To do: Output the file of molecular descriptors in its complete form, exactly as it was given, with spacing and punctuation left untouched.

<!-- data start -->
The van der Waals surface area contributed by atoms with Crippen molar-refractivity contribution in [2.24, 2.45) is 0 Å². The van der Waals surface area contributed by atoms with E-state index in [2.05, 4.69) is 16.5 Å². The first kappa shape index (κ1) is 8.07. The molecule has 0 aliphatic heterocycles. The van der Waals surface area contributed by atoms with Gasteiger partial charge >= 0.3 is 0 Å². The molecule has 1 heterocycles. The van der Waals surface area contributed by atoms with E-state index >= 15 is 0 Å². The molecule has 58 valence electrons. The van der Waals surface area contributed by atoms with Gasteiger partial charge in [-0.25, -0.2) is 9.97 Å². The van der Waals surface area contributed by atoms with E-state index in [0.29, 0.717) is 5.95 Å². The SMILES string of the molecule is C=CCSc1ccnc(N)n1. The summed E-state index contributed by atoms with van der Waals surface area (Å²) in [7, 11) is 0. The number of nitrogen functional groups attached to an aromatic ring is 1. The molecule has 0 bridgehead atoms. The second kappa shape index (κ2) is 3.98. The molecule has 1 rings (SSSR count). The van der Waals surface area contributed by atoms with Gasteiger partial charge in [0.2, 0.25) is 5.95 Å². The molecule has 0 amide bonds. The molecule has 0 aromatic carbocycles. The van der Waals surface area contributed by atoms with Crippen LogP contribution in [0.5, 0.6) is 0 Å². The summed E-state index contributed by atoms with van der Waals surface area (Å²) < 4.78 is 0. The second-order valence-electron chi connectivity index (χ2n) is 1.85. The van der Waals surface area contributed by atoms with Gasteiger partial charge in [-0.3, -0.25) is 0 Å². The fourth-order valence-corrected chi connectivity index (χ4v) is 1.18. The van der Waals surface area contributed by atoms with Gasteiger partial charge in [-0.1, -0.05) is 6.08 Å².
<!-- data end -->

The van der Waals surface area contributed by atoms with Crippen molar-refractivity contribution in [2.24, 2.45) is 0 Å². The van der Waals surface area contributed by atoms with E-state index in [2.05, 4.69) is 16.5 Å². The first kappa shape index (κ1) is 8.07. The molecule has 0 aliphatic heterocycles. The van der Waals surface area contributed by atoms with Gasteiger partial charge >= 0.3 is 0 Å². The molecule has 1 heterocycles. The van der Waals surface area contributed by atoms with E-state index >= 15 is 0 Å². The molecule has 58 valence electrons. The van der Waals surface area contributed by atoms with Gasteiger partial charge in [-0.25, -0.2) is 9.97 Å². The van der Waals surface area contributed by atoms with E-state index in [0.29, 0.717) is 5.95 Å². The SMILES string of the molecule is C=CCSc1ccnc(N)n1. The summed E-state index contributed by atoms with van der Waals surface area (Å²) in [7, 11) is 0. The number of nitrogen functional groups attached to an aromatic ring is 1. The molecule has 0 bridgehead atoms. The second kappa shape index (κ2) is 3.98. The molecule has 1 rings (SSSR count). The van der Waals surface area contributed by atoms with Gasteiger partial charge in [0.2, 0.25) is 5.95 Å². The molecule has 0 amide bonds. The molecule has 0 aromatic carbocycles. The van der Waals surface area contributed by atoms with Crippen LogP contribution in [0.5, 0.6) is 0 Å². The summed E-state index contributed by atoms with van der Waals surface area (Å²) < 4.78 is 0. The second-order valence-electron chi connectivity index (χ2n) is 1.85. The van der Waals surface area contributed by atoms with Gasteiger partial charge in [-0.3, -0.25) is 0 Å². The fourth-order valence-corrected chi connectivity index (χ4v) is 1.18. The van der Waals surface area contributed by atoms with Gasteiger partial charge in [-0.1, -0.05) is 6.08 Å².